The Katanga copper belt, where natural outcrops of copper-rich rocks are colonised by highly original plant communities, has been recognised as a hotspot for metallophyte species. The flora comprises more ... [more ▼]

The Katanga copper belt, where natural outcrops of copper-rich rocks are colonised by highly original plant communities, has been recognised as a hotspot for metallophyte species. The flora comprises more than 600 species from which 30 are endemics. These plants represent a valuable phytogenetic resource for revegetation and restoration programs, for the phytostabilisation and for the remediation of heavy metal pollutions. However, the flora of metalliferous soils is threatened by mining activities in Katanga. Actions aiming at preserving these species are therefore urgent. Since 2007, a unique conservation project has been launched by scientists supported by a mining company. The aim is to elaborate a program that allows biodiversity conservation while being compatible with mining activities. The project combines in-situ and ex-situ conservation strategies involving ecosystem reconstruction, species translocations, protected areas designation and the development of seed banks in Belgium and in Katanga. [less ▲]

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See detailNANOTRIBOLOGICAL AND NANOMECHANICAL CHARACTERIZATIONS OF MEMS MATERIALS
Pustan, Marius ULg; Rochus, Veronique; Golinval, Jean-Claude ULg

Poster (2010, December)

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See detailVaccine against human papillomavirus (HPV)-associated lesions induces collaboration between natural killer and dendritic cells in vitro.
Langers, Inge ULg; Reschner, Anca ULg; Renoux, Virginie ULg et al

Poster (2010, December)

Cervical cancer, the second most frequent gynaecological malignancy in the world, is caused by infection with high-risk human papillomaviruses (HPV). HPV16 and/or 18 are detected in more than 70% of these ... [more ▼]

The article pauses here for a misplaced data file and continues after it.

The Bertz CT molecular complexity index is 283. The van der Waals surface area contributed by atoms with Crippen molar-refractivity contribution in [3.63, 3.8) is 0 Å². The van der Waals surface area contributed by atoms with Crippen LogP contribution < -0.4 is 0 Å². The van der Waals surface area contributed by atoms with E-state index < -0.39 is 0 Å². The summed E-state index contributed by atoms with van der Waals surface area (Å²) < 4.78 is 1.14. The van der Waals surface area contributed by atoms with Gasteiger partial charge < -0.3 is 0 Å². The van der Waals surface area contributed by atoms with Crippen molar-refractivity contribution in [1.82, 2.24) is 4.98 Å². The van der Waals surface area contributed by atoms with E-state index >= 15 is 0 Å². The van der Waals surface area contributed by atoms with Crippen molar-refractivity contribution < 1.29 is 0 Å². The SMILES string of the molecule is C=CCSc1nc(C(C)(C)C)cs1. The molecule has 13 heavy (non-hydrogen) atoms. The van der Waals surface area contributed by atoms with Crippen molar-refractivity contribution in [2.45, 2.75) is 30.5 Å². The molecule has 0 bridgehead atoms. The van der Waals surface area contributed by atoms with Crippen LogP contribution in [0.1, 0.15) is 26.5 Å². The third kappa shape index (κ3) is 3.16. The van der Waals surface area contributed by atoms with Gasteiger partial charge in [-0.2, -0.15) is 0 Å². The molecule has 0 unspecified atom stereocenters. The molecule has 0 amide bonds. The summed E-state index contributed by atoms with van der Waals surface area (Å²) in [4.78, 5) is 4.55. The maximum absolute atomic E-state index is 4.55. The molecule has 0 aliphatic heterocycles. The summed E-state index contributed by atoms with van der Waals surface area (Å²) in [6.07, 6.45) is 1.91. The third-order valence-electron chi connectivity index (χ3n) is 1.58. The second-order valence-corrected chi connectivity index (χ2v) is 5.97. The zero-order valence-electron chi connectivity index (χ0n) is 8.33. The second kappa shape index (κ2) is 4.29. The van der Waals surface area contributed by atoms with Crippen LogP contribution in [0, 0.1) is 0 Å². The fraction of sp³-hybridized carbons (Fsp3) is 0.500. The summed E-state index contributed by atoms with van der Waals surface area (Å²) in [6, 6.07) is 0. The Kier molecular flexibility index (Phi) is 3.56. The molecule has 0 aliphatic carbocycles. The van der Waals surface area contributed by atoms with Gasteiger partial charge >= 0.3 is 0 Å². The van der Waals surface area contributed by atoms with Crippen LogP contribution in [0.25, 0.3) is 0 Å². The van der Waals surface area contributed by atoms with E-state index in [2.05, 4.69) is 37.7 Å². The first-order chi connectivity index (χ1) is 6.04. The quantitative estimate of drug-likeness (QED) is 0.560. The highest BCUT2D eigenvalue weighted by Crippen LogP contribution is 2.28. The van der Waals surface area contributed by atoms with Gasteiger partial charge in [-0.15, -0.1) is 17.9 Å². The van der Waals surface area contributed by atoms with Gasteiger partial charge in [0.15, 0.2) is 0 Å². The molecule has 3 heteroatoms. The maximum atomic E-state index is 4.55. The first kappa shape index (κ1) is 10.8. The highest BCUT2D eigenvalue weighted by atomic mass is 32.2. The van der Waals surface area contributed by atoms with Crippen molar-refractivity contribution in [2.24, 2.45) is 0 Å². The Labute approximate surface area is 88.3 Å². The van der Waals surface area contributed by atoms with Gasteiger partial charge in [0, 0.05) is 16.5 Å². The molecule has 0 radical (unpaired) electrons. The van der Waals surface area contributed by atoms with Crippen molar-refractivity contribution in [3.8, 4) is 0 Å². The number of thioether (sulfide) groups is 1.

Cervical cancer, the second most frequent gynaecological malignancy in the world, is caused by infection with high-risk human papillomaviruses (HPV). HPV16 and/or 18 are detected in more than 70% of these tumours. Prophylactic HPV-L1 virus like particle (VLP) vaccines are highly efficient to protect against HPV16 and HPV18 infection, but not against established infection. In this context, we study the effect of HPV-VLP on natural killer cells (NK) and on the crosstalk between NK and Dendritic Cells (DC). In order to know if HPV-VLP are able to enter in NK cells, we used fluorescent HPV-VLP with flow cytometry and confocal microscopy. HPV-VLP were internalised more rapidly in NK cells than in DC. They were already detected inside NK cells after 10 min of contact at 37°C. We also observed in CD107 assays, that HPV-VLP induce degranulation of NK cytotoxic granules. Previous works have shown that HPV-VLP were able to activate DC. We confirmed these results and observed an increase of CD69 cell surface expression and IFN-γ production by NK cells in the presence of DC activated by VLP. Interestingly, NK cells seemed to further activate DC in the presence of VLP as shown by an up-regulation of HLA-DR and CD86 on DC. Moreover, NK cells in the presence of HPV-VLP induced the production of IL12p70, but not the immunosuppressive cytokine IL10. Our results suggest that NK cells could play a role in the activation of DC induced by HPV-VLP during the vaccination against cervical cancer. Supported by the Belgian FNRS-Télévie [less ▲]